There is greatness in differences; your company needs diversity but along with diversity comes the potential for personal conflict, disliking or even hating each other… The problem with disliking or hating others always boils down to your thoughts; challenge yourself to explore your own thinking– Often, when you dislike someone, it’s because you see behavior in that person that may remind you of yourself… Hate is an indicator that something in you must be fixed and when fixed, you become more tolerant person… Here are some coping strategies:

  • Stop trying to like everyone: A big fallacy of people is to believe they need to like everyone… A manager just needs to respect what employees do… And when I say ‘respect’; I mean to see genuine value in the talent, abilities in each and every employee. Stop trying to find things to like about the employee that you hate, just find something to respect…
  • Hate your hate, because it hates you: The greater your hate for colleagues the greater the burden is for you to carry the weight. Hating does not hurt anyone except you, in the form of stress… Recognize that people are a result of everything they have experienced in their life, just like you… When you look beyond pettiness, the burden you carry evaporates and you are able to manage better…

It’s important to know how to work with all types of people on a professional level even if you dislike or hate them (although hate is a very strong word)… According to Grace Ferguson; in positive work environments employees accept their difference and work toward  common good, even when they come across people who rubs them the wrong way… If you allow negative emotion to fester it can consume and drain you, and it will take its toll on your work performance… and eventually it will grow into open hostility, causing very difficult work environment…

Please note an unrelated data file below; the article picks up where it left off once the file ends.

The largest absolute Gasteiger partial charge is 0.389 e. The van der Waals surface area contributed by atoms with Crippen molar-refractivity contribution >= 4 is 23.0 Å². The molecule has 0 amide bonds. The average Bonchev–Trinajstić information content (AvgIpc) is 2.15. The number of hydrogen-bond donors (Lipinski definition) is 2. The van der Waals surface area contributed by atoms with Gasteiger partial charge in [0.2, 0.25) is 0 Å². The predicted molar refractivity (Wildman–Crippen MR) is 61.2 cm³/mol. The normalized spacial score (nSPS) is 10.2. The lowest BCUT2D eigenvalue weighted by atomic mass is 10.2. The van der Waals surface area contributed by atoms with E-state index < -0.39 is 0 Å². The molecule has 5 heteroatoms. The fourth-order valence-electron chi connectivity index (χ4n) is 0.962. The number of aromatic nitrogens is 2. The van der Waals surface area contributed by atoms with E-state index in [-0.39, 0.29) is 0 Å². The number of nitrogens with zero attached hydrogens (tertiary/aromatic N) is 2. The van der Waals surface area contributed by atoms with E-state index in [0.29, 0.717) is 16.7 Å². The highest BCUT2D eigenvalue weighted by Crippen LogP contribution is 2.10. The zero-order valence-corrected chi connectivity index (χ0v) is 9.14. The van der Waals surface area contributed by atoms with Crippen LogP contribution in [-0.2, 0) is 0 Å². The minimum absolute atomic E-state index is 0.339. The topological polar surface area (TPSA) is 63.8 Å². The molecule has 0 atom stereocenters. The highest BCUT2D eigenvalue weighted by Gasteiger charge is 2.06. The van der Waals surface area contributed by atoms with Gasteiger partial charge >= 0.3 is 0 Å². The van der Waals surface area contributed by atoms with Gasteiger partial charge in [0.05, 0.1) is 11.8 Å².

According to Kathy Caprino; when you hate someone at work, you have several options in dealing with it, e.g.; just bury feelings and get over it, or look at yourself and determine if you are the problem, or address the challenges directly with the other person(s), or get help from someone else at work to step in as a mediator…

hate th0T6B8QKO

If you are having people problems at work, you must make the effort to create a shift to make a change. If you don’t change, the problem won’t change– it will follow you around until it’s resolved, in one way or another… You must understand that hating a person(s) is not in anyone’s best interest– it harms you, your potential for success, your nemesis, and the organization… even if you think you are justified…

According to Cheryl Stein; reality of the workplace is that sometimes you must work with people who you dislike. Worse, sometimes you end-up working with people you absolutely hate…  However, sometimes just trying to get to know someone a little better, extending a hand may be all that is necessary to improve the situation…

Stay focused on larger dreams, career goals, improving organization… Avoid getting caught-up in petty workplace drama… be aware that difficult people exist in every workplace…